Taking a trip to the United Arab Emirates is something that will change your life. An experience featuring contrasts and cultural differences that never fails to disappoint.
Let’s start by getting our bearings – the United Arab Emirates (UAE) is a country in the Middle East made up of seven emirates: Abu Dhabi, Ajman, Dubai, Fujairah, Ras al-Khaimah, Sharjah and Umm al-Quwain.
Some are more touristic than others, and although Dubai is the first name that springs to mind, the UAE has much more to offer.
The capital of the UAE stands out for its modernity. All that remains of the region’s original architecture is the Emir Palace known as the ‘White Fort’, which contrasts with the nearby seven-star hotel, the first of its kind in the world. Tourist attractions in this megalopolis include the Sheikh Zayed Grand Mosque, with capacity for up to 41,000 worshippers, which can be recognised by its iconic white marble domes.
If you want to enjoy the city’s opulence, then a must-see stop on your trip is the Emirates Palace, a hotel that is an icon for extreme luxury which boasts a private beach and a helipad. The hotel has even been called “the most expensive hotel in the world” in terms of how much it cost to build.
The Etihad Towers are also well worth a visit, and this building complex with five towers offers panoramic views over the city and the Arabian Gulf. The Towers also feature a selection of the most expensive and exclusive boutiques in the world, including private VIP rooms where customers can make their purchases.
The most famous emirate in the Western world is a desert filled with giant shopping complexes, luxury hotels, skyscrapers and more, in a seemingly endless tribute to lavish ostentation. The city is divided into four large districts, and Dubai’s old town can be found to the north of the city, in Deira, which is where you can visit the most important souqs. This district is cheaper than the rest of the city.
Bur Dubai, the oldest part in the city and the location for the city’s museums, can be found next to Deira.
Most of the public beaches are in Dubai Marina, an area filled with modern buildings and entertainment at all hours of the day and night.
Last but not least is the heart of the city: Downtown Dubai is the location of the vast Burj Khalifa complex, which houses a number of attractions. Shopping lovers will be overjoyed to be able to choose from more than 1200 shops.
Dubai also has some natural attractions, such as the Hatta rock pools in the Hajar mountains, as well as the Wadi Hatta valley and its old fortress.
This is another of the emirates characterised by numerous skyscrapers, although it has refocused its tourist offer to the world of the arts. Visitors can choose between twenty museums, while the Al Shuwaiheen district features a collection of art galleries. There’s also a natural history museum at Desert Park, in which the highlight is the Arabian Wildlife Centre, with a collection of wildlife native to the UAE.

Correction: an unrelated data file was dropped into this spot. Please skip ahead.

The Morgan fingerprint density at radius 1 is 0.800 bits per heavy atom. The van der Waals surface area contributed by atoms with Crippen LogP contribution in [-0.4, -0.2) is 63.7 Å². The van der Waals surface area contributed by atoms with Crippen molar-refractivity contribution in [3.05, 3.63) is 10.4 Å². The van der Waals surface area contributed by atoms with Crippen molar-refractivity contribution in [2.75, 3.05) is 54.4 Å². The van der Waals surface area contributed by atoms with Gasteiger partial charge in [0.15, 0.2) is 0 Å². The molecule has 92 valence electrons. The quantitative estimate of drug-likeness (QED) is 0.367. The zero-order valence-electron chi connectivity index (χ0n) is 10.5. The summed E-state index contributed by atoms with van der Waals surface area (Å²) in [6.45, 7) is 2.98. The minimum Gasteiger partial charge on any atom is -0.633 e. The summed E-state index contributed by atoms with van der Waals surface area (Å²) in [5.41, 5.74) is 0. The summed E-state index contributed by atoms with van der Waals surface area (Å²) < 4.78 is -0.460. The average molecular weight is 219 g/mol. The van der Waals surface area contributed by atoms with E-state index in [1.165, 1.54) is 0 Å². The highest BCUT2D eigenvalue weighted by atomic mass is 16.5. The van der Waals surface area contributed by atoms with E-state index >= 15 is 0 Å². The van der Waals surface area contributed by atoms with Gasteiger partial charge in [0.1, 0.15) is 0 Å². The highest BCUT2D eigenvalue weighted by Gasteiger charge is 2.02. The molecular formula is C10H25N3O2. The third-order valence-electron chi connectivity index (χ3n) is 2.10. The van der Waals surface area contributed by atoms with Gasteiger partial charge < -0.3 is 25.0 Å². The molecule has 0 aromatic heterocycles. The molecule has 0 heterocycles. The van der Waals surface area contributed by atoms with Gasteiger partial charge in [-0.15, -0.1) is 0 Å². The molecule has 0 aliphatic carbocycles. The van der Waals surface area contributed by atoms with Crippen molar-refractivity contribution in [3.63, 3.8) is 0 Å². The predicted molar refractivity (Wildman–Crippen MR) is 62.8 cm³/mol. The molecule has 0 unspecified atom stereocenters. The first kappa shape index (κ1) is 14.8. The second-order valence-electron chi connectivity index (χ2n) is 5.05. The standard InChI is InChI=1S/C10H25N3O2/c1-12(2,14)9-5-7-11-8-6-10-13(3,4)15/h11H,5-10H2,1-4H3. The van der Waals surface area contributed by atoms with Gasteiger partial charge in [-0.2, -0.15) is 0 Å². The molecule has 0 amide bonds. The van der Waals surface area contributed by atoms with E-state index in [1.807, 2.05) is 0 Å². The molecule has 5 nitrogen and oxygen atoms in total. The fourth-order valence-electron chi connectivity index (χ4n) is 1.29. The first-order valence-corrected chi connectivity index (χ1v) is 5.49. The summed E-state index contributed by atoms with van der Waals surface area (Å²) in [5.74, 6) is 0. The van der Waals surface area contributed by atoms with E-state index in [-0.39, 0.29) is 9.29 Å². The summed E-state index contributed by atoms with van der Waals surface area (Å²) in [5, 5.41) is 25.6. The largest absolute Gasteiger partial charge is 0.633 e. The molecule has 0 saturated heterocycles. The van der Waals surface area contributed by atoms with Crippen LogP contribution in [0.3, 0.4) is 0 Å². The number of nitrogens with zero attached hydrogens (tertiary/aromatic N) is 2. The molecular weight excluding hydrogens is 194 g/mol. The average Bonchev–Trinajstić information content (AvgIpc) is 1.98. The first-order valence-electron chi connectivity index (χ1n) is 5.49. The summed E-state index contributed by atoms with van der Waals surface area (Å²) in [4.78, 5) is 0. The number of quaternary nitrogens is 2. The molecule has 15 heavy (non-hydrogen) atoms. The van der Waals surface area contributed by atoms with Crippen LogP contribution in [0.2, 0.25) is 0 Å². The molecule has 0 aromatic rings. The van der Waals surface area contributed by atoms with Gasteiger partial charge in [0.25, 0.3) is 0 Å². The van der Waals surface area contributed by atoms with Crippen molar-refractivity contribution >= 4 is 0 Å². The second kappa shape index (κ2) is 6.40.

There’s no shortage of options for shopaholics, and there’s an enormous shopping centre next to the Khalid Lagoon and the King Faisal Mosque.
Ajman is the smallest emirate and has a rich maritime tradition. It has 16 kilometres of coastline with white beaches and turquoise waters where you can often spot dolphins from the shore. There are hotels and apartments throughout its three districts, with most of the accommodation in Ajman City, where you can visit the Ajman National Museum, housed in a fortress.
East of Ajman lies Al Manama, an agricultural region with areas of outstanding natural beauty. Lastly, there’s Masfout, which has rich vegetation and very few tourists.
This emirate best reflects the traditional Arab world. Tourists are attracted by the promise of an “authentic” Arab experience, and the region has beaches, vast deserts, local products and traditional cuisine.
This emirate is situated in the Gulf of Oman, and its capital of the same name is famous for its beauty. Modern buildings and avant-garde architecture show the young age of this emirate. The area features a simple lifestyle and is separated from the rest of the UAE by the Hajar mountains. The region boasts 70 kilometres of coastline with wide, quiet beaches, the ideal destination for travellers who want to “disappear off the map”. It is the perfect place for water sports and scuba diving, and visitors can go on safaris in the desert or travel through the mountains by jeep.
In terms of architecture, there are two very different sized buildings that both surprise and delight: the Al Badiyah Mosque, the oldest and smallest in the Emirates, a very simple and traditional structure with four domes that can barely fit 20 people. On the opposite end of the scale lies Fujairah’s Grand Sheikh Zayed Mosque, which only allows entry to Muslims and is the second largest mosque in the UAE with 65 domes, six minarets and capacity for 28,000 worshippers.
Tourists who want to see more modern attractions can visit Al Qasba, a shopping centre with a giant Ferris wheel that characterises the Emirate and includes shops, restaurants and more, making it an excellent place to visit at night.
After a long day of sightseeing around Fujairah, you’re sure to need a good rest. You can relax at the Blue Diamond AlSalam Resort ***** GL, a beachfront hotel with luxuriously spacious rooms and everything you need: swimming pools for adults and children, an exclusive spa offering a range of treatments, and a wide variety of cuisine. A gift for every one of your senses.
This is probably the least-known of the emirates. It has all kinds of different landscapes, from mangroves on the coasts of the Persian Gulf to sand dunes with fertile oases. Camel rides or quiet excursions by boat are some of the attractions in this region.
As you can see, the options in the UAE are practically unlimited, and luxury and modernity combine with traditions in a country where everything is possible.